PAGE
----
Cricket: Caddick leads fightback after England collapse

First Test: Hussain experiences mixed emotions as wickets tumble
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The Independent Online
IT HAS become something of a trend in recent years for cricketers to describe the drama of their lives as soap operas or movies. Yet, if it normally takes a while to experience the extreme highs and lows that contribute to such dramas, Nasser Hussain has experienced the whole gamut in less time than most. In a little under 24 hours, he has gone from Captain Courageous, to The Man Who Fell to Earth, to something verging on The Great Escape. From now on, life can only get more mundane.

In a remarkable day's cricket that saw England dismissed for 126 and batsmen in general come and go like number 11 buses, 20 wickets fell as ball overwhelmed bat. Indeed, any run scored off bona fide shots were cheered to the rafters by a boisterous crowd. England may yet have cause to be grateful for the 70-run partnership between Andy Caddick and Alex Tudor that helped lift England's total from 45 for 7 to 126 all out, a deficit of 100. Later Caddick caused Kiwi feathers to fly with a bowling performance far more controlled than his efforts in the first innings.

The pitch, a bit quicker than on the first day, was not a good one and it has provided virtually ball-by-ball movement in both vertical and lateral planes. But if none have yet scuttled, it is about the only thing that has not happened as the batsmen of both sides have been humbled, though a litany of poor strokes have also contributed to the body count.

New Zealand were particularly guilty and some of the shots played by batsmen comforted by a 100-run lead defied belief. Perhaps it was the surprise of losing Roger Twose to the first ball of the innings, lbw to a loosener, that brought the others out swinging. Positive strokeplay is all very well, but the shots chosen by Chris Cairns, Dion Nash and Nathan Astle smacked of desperation. Otherwise it was a combination of swing and seam with which Caddick and Alan Mullally wreaked their havoc.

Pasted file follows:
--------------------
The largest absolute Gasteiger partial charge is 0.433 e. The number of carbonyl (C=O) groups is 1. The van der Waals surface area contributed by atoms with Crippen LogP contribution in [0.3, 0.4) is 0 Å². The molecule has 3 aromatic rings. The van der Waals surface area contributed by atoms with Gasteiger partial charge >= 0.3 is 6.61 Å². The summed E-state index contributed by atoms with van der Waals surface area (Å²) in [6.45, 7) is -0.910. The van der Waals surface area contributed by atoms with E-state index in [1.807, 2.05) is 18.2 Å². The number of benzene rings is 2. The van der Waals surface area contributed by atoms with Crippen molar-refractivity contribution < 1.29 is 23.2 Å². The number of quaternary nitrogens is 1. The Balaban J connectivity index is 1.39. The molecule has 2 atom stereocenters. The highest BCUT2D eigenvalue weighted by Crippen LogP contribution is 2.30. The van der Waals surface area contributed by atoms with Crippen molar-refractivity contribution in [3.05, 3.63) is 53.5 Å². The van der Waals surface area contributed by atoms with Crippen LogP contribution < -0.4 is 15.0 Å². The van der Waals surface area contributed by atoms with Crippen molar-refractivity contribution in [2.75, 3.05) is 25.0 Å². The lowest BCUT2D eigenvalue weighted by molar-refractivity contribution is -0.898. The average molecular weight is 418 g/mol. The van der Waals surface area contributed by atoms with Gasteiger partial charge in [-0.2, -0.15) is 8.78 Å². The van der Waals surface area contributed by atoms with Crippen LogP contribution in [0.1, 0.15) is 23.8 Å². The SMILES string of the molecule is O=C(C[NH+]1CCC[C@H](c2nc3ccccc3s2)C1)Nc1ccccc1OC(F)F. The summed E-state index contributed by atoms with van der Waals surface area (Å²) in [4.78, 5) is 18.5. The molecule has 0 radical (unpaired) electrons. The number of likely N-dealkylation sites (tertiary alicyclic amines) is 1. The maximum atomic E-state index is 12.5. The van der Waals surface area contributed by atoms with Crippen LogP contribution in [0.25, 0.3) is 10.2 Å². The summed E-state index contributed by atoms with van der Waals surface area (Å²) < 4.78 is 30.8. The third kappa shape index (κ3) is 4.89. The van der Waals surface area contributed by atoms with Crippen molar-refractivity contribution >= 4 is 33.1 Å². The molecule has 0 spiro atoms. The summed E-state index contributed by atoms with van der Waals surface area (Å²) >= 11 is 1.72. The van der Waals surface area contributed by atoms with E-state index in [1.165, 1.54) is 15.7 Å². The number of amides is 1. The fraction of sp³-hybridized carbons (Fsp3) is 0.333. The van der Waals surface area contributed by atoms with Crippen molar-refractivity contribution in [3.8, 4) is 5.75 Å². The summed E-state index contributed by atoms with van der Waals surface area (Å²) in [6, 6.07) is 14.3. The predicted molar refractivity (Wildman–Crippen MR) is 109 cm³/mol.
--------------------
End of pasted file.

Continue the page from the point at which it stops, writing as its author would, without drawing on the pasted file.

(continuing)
As is so often the case of calamitous batting collapses, something mundane sparks them off. In England's case it was two unforced errors by their opening batsmen, the first a complete misjudgment of line by Alec Stewart, who padded up to the left-armer Geoff Allott in the third over of the morning. It was the same end from which Stewart had misjudged a slip catch the previous day, an error that cost England dear and one which Stewart repeated by dropping Stephen Fleming off Caddick, when the New Zealand captain was on 1.

The dismissal of Mark Butcher, run out by half the length of the pitch, required collusion and this was forthcoming in the shape of Hussain, who has previous poor form in this area. Unable to hear the sequence of calling from the boundary, blame must be apportioned equally. What probably abetted the confusion was that Hussain did not immediately know where the ball had gone after it had come off his thigh pad. When he had located it, Horne had pounced, something Hussain realised only after Butcher had committed himself to the run. Unsurprisingly, the pair's eyes did not meet as Butcher trudged past his captain on the way back to the dressing-room.

After that the ball started talking three languages at once, as swing, seam and trampoline bounce disconcerted all those who came into contact with it, or not, as was mostly the case with ball once again regularly passing bat. Soon after the run out, Hussain, who had twice found the boundary with cracking shots, received a beauty off Simon Doull that pitched on middle and clipped the top of the off stump. A conventional swing bowler, Doull bowled like a dream, his 1 for 17 a mockery to natural justice. He will have bowled far worse than he did here and ended up with five.